Thirty days before Trump took his oath as the 45th President of the United States, I left New York and landed at the Pudong International Airport in Shanghai, China. This was my first time back after almost 5 years since leaving for college in the United States. I was anxious about what this homecoming would uncover. I thought:
“Will I feel like an outsider to a place I once called ‘home?’”
“Will relatives judge me because my Mandarin is rusty?”
“Will my mother, who was born and raised in Shanghai, feel her daughter is now ‘American?’”
Growing up with an American father and Chinese mother, our family straddled social, political, and economic values of East and West. As a young girl, I was hyper-aware of the need to embody the two sides of my identity equally – as if I wanted to be split perfectly in half. Even as I grew older, I disengaged from holding strong political views behind the rationale (or excuse) of being a “third-culture-kid” without a strong sense of bi-cultural identity. This took a one-hundred-eighty-degree turn during the 2016 Presidential Election.
Up until this point in time, my ability to be a chameleon in different environments served me well. It was my secret to adapting, sometimes disappearing, among unfamiliar places and people. I remained tethered to both my Chinese and American roots, but unable to completely identify with either. In my dance between two cultures, Trump’s nationalistic and racist rhetoric placed a magnifying glass over the questions like: “who are you?” and “where are you from?” I began to ask myself if I could ever belong in America if I was part Chinese.
Trump’s charged threats about the Chinese stealing American jobs or their role in the “hoax” of global warming pushed me to face the reality that I am in fact, Chinese. And if a half-Chinese girl did not belong here, then where could I call home?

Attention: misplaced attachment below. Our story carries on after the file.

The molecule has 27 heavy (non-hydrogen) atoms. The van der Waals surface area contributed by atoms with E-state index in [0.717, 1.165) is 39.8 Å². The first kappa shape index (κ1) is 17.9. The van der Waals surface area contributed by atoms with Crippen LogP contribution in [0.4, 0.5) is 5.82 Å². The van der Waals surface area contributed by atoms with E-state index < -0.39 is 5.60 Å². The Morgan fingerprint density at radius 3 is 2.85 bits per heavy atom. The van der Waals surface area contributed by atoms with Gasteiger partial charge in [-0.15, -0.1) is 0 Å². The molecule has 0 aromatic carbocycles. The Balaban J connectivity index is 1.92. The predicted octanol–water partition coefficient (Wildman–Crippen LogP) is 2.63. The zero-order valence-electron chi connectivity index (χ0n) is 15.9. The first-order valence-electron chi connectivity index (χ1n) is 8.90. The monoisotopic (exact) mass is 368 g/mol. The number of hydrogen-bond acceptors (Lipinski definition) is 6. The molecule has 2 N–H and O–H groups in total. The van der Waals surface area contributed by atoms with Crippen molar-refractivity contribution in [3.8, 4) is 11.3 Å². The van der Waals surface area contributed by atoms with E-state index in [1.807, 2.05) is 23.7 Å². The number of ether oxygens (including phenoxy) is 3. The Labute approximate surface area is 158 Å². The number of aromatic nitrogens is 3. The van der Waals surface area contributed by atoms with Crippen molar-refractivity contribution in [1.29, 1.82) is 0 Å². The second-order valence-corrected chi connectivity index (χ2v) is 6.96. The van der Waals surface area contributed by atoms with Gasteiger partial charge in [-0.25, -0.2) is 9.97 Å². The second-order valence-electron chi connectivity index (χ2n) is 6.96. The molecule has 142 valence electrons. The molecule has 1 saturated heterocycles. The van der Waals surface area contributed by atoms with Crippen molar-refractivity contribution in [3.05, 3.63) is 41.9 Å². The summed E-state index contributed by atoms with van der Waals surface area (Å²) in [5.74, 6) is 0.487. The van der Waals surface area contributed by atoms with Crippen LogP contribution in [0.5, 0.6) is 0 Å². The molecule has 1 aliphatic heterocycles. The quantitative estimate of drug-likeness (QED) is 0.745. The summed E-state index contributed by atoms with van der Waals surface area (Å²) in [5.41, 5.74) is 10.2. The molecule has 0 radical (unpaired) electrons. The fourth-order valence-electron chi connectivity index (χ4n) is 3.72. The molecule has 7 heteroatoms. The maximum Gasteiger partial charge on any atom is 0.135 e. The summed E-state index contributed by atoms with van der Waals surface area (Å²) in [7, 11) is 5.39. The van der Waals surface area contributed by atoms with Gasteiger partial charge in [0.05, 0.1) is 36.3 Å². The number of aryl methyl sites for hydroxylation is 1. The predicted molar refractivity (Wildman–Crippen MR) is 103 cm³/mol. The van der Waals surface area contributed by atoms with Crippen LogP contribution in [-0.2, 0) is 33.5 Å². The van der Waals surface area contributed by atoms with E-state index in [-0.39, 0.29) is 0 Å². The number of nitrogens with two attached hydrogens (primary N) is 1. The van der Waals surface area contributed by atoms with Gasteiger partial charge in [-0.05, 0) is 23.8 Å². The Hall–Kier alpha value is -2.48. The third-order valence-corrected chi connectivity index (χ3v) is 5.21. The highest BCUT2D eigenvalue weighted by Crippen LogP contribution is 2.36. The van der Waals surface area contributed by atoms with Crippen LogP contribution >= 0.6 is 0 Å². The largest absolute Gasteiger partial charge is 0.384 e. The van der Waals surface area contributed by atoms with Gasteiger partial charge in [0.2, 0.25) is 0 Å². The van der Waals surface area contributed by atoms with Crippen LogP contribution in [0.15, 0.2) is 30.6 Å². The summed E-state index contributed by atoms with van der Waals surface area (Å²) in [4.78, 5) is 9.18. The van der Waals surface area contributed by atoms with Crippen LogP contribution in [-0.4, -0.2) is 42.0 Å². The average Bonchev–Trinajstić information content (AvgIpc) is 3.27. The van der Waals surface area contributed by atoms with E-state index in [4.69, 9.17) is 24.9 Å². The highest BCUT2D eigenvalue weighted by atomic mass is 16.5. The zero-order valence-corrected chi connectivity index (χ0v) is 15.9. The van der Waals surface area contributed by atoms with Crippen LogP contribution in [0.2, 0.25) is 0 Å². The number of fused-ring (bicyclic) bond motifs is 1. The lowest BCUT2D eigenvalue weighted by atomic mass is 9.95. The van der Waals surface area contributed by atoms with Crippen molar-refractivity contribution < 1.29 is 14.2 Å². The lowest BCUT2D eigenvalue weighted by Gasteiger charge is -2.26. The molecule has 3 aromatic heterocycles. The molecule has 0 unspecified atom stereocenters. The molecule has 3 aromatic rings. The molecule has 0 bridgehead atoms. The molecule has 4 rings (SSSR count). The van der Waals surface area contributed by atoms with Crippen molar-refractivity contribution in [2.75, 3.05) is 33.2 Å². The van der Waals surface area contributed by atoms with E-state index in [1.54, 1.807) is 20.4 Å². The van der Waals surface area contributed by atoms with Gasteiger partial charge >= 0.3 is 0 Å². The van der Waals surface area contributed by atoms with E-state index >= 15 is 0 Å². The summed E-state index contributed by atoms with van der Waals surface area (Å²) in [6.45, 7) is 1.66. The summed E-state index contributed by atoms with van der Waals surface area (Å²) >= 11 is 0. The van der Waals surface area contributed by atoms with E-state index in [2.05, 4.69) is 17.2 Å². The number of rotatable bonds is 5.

When I touched down in Shanghai, the seven-thousand miles didn’t quell my anxieties. In fact, my immersion back into China heightened the jarring disconnect I felt towards Trump’s attitude towards outsiders.
As I rediscovered Shanghai, I felt optimism and hope. The more I witnessed the work ethic and integrity of the Shanghai-nese, the more frustrated I felt when reading articles via a VPN about Trump’s outlook on immigrants around the world; the more conversations I had with business owners and Chinese millennials, the more I wanted to shout: “the Chinese did not make up climate change!”
Over the course of the trip, the girl who was always so careful to mediate between two cultures felt like the bonds between East and West were being undermined by someone in a position of great power – someone who also does not care about Chinese history or culture. As many of my peers and friends from around the globe feel, I am scared that the leader of the “Free World” will continue to alienate, discriminate and target those who do not fit his vision to “Make America Great Again.”
A week after I returned to the U.S., Trump was sworn into office. As I attempted to settle back into my routine in New York, I missed the buzz of Shanghai’s subway, the lively markets, my mom, and my dad. I asked:
“Will I feel like an outsider in a city I have started to consider ‘home?’”
“Will friends judge me because I am not American enough?”
“Will my colleagues perceive me as Chinese?”
I recognized that when I am in America, I am considered Chinese; when I am in China, I am perceived as American. Mediating between two cultures all of my life has taught me how to balance, to listen, to empathize. Yet now, more fiercely proud of both parts of who I am, I chose to act. I denounce Trump’s xenophobic stance because it undermines the values I grew up in – I want to maximize the best in our humanity. I want to unify.
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